When you’re on a search for your dream home, it’s easy enough to fall in love with any renovated features, such as a remodeled kitchen or bathroom, a finished basement, or a newly-installed deck, that can make your life more comfortable once you take over as the owner. However, those lovable features can quickly turn into expensive nightmares when they turn out to be unpermitted work with no paper trail showing proper authorizations on the improvements made.
To save yourself from any trouble as early as you can in the process, we’ve laid out the risks associated with buying a home with work done without a permit and how you can protect yourself as a buyer. Your potential home might be your most significant financial investment, after all.
What is “unpermitted work” on a home?
Unpermitted work is a term that applies to any modifications or construction on a home that does not carry the necessary permits to make it legal. Building codes and permit requirements vary with every city or town, so what might require a license in one place may not be in another.
When buying a home, you can check on the property disclosure statement provided by the seller and see the list of things the current owners have done to the property during ownership, including any work done without a permit.
You can also call or visit the local building department for more information and see if the owners pulled permits. In some municipalities, checking permits can be done online. Many HOAs or homeowners’ associations often like to have permits on file as well, so you can try asking them to see permit records on the property of your interest.
Getting permits for any home improvement that requires it is vital, especially if it involves any electrical, plumbing, or structural work. And yet, many homeowners forgo the permitting process for various reasons, such as:
- They want to save time and money. Getting the proper permits can be tedious and complicated, depending on your city or county. And, of course, there’s the corresponding filing fee that can cost hundreds of dollars.
- They thought they’d be staying in their homes forever. When you think you’re never going to sell your home, unpermitted work becomes even more appealing.
- They want to keep their assessed real estate value low. This way, they can save money on property taxes.
Here are some of the potential pitfalls of buying a home with unpermitted work:
1. You may be liable for retroactive permitting and paying penalties.
If the city inspectors in your area discover that your home has unpermitted renovations, you become liable for obtaining a retroactive permit on the already completed projects. The cost associated with retroactive permitting will depend on the scope and value of the construction.
And since the cat will also be out of the bag, you may also be responsible for paying back taxes on the increased value of the home. You could also be on the hook for associated interest and penalties.
2. You will be responsible for fixing the problem or even removing it.
You’ve fallen in love with a home that has a finished basement, only to discover that it was unpermitted work. In some towns, they can ask you to remove the entire project. In others, they might simply require you to tear down and rebuild portions of the remodeled work based on their feedback.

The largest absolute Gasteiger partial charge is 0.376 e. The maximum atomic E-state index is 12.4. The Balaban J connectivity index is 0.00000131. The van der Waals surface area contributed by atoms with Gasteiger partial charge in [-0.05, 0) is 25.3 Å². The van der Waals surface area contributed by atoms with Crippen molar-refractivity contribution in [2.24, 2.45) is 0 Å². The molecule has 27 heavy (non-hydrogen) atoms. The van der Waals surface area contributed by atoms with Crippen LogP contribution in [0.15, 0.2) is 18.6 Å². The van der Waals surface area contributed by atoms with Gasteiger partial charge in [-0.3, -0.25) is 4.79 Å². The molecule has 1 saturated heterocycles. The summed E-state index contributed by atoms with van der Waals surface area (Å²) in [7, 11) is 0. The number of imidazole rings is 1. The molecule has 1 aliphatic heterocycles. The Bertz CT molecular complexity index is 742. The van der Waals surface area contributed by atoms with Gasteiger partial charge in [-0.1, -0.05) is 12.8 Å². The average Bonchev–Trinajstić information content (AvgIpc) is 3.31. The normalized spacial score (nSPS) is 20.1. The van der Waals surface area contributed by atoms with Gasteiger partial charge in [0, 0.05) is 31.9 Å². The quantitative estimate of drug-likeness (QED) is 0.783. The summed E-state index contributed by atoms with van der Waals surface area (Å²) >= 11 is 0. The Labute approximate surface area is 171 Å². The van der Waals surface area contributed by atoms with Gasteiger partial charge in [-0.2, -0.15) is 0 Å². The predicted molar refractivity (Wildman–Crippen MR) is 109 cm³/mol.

It might be best to hire a contractor to examine the existing work when fixing the issue. They can estimate the cost of bringing it up to code and give you an idea of how much is built according to current regulations.
3. Your homeowners’ insurance policy may not cover the unpermitted renovations.
Worst-case scenario: the home addition done without a permit included faulty electrical work, which caused a minor fire after you’ve already purchased the home. Your homeowners’ insurance company may refuse to cover the damages from that fire when they discover that it was from unpermitted work.
The same goes if something happens in a non-permitted part of your home. The insurance company may deny the claim if someone falls and gets hurt in an unpermitted deck or a tree falls on any unpermitted renovation. Trying to collect your insurance policy could also see you going through a complicated lawsuit.
How to protect yourself as a buyer
Work with a trusted real estate agent.
The last thing you want to do as a home buyer is to take the matter of pulling out permits or paying fees into your own hands, especially if you can avoid it. Make sure you work with a local and experienced buyer’s agent who can guide you through the home buying process, especially on the impact of unpermitted remodeling works. They can also help you account for it when creating an offer. They can also help you put language on the purchase agreement before signing, where the seller will be held accountable.
Get a thorough home inspection.
Make sure you don’t forgo the home inspection since it can identify unpermitted construction, work not completed to code, and other potential red flags. Hence, you know what to expect before committing to buy the property. The home inspector can also check with the local permitting department to see pulled permits.
Ask the seller to fix the problem.
The good news is that if you haven’t signed the purchase agreement yet, the seller can be held accountable for obtaining and closing out permits. However, keep in mind that it could take weeks or even months to close out permits, delaying the closing or even putting off the sale.
Your best bet is to have an attorney put a clause in the contract stating that the seller, at their cost, will have to take care of obtaining any necessary permits and even resolve any code violations before closing.
However, suppose the seller is not interested in fixing the problem. In that case, they could give you a discount and sell as-is, meaning they’re selling the property in its current state and will not assume responsibility for any work done without permits.